The August, 1996 edition of Wired Magazine (a must read for the on-line crowd, or at least have a copy sticking out of your briefcase when wandering around important places) carried the following letter to the editor in response to a column by Nicholas Negroponte, the high priest of digitality:
Caught Browsing, AgainIn a university setting we strive to be productive, or at least to give the impression that we're using our time in a productive manner, and browsing isn't one of the activities that normally gets classified as productive work. But few of us can really claim that we know what we're looking for. When I look something up in an encyclopaedia (and yes, I actually do that sort of thing every so often, even with an entire world of on-line information at my fingertips it's still quite often a much more effective way of finding basic information) I try and stop a few pages before the page with the material I'm looking for, and then skim/read through those pages until I get to the one I want.
Perhaps Nicholas Negroponte should do more window shopping. I'll welcome agents that do much of my searching for me. But searching is not browsing. Searching implies a known and defined goal.
I am an inveterate browser: libraries, magazine racks, and, thankfully, the Net. Searchers may achieve set goals, but browsers enjoy unanticipated delights. Haphazard browsing has led me to my wife, my career, my houseboat, and my hobbies. Some of the perspectives in Negroponte's insightful Being Digital have found their way into my economics lectures. Yet I would never have found the book through any imaginable search routine; it was a case of bookstore browsing, a bit of thumbing through a few chapters in spite of the George Gilder recommendations on the dust jacket, and a touch of serendipity. Browsing can be a most productive use of time.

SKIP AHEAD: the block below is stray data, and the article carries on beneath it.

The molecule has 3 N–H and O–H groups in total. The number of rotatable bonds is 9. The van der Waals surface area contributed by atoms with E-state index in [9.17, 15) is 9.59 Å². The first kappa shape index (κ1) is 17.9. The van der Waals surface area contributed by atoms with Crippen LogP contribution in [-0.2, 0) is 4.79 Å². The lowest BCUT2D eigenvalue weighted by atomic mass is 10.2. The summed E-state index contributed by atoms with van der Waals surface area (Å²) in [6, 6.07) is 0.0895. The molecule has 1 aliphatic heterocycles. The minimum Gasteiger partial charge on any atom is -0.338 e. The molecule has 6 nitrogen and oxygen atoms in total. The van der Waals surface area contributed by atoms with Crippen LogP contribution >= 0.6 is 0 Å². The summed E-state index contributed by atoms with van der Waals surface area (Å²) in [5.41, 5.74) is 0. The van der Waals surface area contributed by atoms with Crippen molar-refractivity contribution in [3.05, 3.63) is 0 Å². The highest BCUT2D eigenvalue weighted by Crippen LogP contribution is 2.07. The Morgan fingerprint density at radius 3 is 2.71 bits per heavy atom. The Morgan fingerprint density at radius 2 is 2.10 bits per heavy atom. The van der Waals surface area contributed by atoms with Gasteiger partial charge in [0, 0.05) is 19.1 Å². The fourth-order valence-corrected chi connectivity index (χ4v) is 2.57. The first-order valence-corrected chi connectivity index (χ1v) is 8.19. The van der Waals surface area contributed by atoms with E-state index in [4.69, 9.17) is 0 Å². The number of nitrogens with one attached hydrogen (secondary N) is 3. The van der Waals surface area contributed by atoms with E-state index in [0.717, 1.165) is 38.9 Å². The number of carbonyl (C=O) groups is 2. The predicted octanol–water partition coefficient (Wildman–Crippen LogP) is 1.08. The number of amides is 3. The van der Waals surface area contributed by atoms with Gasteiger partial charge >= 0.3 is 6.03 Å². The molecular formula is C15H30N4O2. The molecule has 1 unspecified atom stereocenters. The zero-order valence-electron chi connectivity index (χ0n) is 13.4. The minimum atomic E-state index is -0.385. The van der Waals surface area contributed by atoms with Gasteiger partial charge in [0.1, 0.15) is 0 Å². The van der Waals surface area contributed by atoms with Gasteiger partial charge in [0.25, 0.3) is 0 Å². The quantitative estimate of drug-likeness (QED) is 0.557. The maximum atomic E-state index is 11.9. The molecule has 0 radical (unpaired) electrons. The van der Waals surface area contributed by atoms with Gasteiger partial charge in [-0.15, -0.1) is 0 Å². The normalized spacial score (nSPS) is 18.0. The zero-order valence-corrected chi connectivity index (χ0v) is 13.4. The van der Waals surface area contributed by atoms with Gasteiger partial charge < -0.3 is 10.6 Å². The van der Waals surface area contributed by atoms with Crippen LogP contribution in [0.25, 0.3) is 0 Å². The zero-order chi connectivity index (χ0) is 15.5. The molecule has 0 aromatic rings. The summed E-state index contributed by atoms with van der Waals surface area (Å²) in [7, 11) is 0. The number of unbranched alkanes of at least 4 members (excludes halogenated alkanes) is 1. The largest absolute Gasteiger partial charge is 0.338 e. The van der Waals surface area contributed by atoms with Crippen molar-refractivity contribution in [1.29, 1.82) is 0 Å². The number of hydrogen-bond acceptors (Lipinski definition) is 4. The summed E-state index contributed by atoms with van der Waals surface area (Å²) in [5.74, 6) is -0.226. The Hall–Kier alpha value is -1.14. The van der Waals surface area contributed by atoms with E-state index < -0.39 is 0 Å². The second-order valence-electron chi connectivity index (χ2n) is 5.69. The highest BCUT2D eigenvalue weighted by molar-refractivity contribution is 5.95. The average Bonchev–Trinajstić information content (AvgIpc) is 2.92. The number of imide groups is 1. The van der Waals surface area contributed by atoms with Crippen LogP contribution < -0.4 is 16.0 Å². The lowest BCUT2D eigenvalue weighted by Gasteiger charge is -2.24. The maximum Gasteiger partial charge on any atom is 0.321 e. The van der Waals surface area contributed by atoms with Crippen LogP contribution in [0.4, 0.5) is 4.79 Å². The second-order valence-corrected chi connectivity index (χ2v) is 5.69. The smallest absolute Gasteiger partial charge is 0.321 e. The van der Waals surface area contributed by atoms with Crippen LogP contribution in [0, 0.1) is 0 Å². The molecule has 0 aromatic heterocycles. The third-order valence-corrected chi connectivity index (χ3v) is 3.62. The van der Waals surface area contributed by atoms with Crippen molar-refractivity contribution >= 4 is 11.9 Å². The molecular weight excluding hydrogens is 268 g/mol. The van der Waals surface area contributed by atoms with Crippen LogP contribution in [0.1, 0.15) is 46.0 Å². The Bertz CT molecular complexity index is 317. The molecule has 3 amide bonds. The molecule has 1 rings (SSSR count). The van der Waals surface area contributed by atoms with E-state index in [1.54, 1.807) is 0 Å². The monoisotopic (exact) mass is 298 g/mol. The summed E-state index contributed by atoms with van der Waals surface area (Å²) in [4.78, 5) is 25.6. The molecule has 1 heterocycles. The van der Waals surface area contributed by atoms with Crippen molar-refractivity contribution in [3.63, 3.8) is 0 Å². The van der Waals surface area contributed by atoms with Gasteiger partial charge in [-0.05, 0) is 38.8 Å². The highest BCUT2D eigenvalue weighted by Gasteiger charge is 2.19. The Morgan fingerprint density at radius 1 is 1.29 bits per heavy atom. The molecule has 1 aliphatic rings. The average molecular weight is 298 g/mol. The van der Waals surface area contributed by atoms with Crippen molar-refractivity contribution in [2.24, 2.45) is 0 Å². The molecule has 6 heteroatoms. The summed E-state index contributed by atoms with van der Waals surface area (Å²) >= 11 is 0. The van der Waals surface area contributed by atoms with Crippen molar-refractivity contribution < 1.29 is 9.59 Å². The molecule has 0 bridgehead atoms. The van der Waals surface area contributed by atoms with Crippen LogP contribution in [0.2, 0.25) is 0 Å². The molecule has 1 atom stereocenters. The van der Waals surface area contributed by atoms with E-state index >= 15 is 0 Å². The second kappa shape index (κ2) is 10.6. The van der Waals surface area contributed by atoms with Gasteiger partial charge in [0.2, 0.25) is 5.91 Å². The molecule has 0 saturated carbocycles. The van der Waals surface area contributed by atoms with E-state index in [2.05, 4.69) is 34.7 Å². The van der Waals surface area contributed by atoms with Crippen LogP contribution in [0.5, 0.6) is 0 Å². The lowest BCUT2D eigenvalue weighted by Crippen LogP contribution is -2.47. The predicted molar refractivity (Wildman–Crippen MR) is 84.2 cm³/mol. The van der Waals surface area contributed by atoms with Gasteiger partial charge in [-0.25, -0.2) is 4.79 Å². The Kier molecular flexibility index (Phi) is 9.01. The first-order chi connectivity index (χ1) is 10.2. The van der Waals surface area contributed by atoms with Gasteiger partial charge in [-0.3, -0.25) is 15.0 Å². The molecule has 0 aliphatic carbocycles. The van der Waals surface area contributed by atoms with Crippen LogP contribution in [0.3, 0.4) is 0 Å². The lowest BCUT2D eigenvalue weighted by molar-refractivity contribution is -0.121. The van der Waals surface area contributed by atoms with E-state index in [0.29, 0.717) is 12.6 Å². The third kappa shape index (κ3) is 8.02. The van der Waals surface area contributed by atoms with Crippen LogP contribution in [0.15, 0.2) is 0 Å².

Kit Sims Taylor
Doing that gives me a random means of finding information that I know nothing about, that I'm not looking for, and perhaps don't even know exists. And, of course, I invariably find something that's of interest. Basically, it's a form of browsing, and if I was punching a clock it wouldn't be considered time-efficient or productive.
Either browsing is going to be accepted as a valid way of using our time, or chronic browsers are going to pushed out of the work force. Already reports have it that employers are disturbed that their workers are "wasting" their time surfing the World Wide Web instead of getting their work done, though part of their work entails conducting searches on the web. (And yes, I've got a clipping on that - it says that 62% of managers in business are convinced that their workers waste company time on the internet, and probably a comic as well, filed away somewhere, but true to form, I can't seem to remember where I filed them.) How do employers determine until what point a search is work-related and at what point it becomes a corporate waste of time? How do they know that what seems like a waste of time today isn't going to be valuable tomorrow?
The university is also, on paper at least, worried about this situation. When students at TAU open their zoot connection they're informed that any student caught using his/her account for games, gifs and the like will have his/her account privileges revoked. But beyond the obvious problem of who's going to devote time to checking what students have on their accounts, a much more serious problem lurks: only through playing around with these "new" communications technologies can we discover what we can do with them. And that's why browsing, and playing around, are actually the most productive ways to spend our time.
And by the way, the original Negroponte article is definitely worth reading.
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